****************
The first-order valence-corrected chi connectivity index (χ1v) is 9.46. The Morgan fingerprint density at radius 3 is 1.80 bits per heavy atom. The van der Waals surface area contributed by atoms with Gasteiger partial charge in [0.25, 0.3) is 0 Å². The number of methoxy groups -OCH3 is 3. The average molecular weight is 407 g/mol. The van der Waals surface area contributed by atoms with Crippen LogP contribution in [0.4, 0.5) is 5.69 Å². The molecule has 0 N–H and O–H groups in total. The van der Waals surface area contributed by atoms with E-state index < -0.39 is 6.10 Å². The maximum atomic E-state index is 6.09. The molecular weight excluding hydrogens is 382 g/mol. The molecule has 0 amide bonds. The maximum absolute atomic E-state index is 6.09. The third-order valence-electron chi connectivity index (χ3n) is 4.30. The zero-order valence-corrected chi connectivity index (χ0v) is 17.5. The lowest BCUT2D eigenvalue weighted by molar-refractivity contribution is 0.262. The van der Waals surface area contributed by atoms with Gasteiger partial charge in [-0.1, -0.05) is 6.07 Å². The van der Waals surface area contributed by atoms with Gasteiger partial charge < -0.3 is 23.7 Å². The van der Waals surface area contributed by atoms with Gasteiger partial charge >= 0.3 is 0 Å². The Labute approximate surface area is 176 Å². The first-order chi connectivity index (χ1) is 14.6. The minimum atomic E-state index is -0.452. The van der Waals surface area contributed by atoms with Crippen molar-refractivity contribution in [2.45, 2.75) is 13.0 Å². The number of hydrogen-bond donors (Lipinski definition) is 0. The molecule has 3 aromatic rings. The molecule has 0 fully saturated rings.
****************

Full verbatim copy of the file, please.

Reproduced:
The first-order valence-corrected chi connectivity index (χ1v) is 9.46. The Morgan fingerprint density at radius 3 is 1.80 bits per heavy atom. The van der Waals surface area contributed by atoms with Gasteiger partial charge in [0.25, 0.3) is 0 Å². The number of methoxy groups -OCH3 is 3. The average molecular weight is 407 g/mol. The van der Waals surface area contributed by atoms with Crippen LogP contribution in [0.4, 0.5) is 5.69 Å². The molecule has 0 N–H and O–H groups in total. The van der Waals surface area contributed by atoms with E-state index < -0.39 is 6.10 Å². The maximum atomic E-state index is 6.09. The molecular weight excluding hydrogens is 382 g/mol. The molecule has 0 amide bonds. The maximum absolute atomic E-state index is 6.09. The third-order valence-electron chi connectivity index (χ3n) is 4.30. The zero-order valence-corrected chi connectivity index (χ0v) is 17.5. The lowest BCUT2D eigenvalue weighted by molar-refractivity contribution is 0.262. The van der Waals surface area contributed by atoms with Gasteiger partial charge in [-0.1, -0.05) is 6.07 Å². The van der Waals surface area contributed by atoms with Gasteiger partial charge < -0.3 is 23.7 Å². The van der Waals surface area contributed by atoms with Gasteiger partial charge >= 0.3 is 0 Å². The Labute approximate surface area is 176 Å². The first-order chi connectivity index (χ1) is 14.6. The minimum atomic E-state index is -0.452. The van der Waals surface area contributed by atoms with Crippen molar-refractivity contribution in [2.45, 2.75) is 13.0 Å². The number of hydrogen-bond donors (Lipinski definition) is 0. The molecule has 3 aromatic rings. The molecule has 0 fully saturated rings.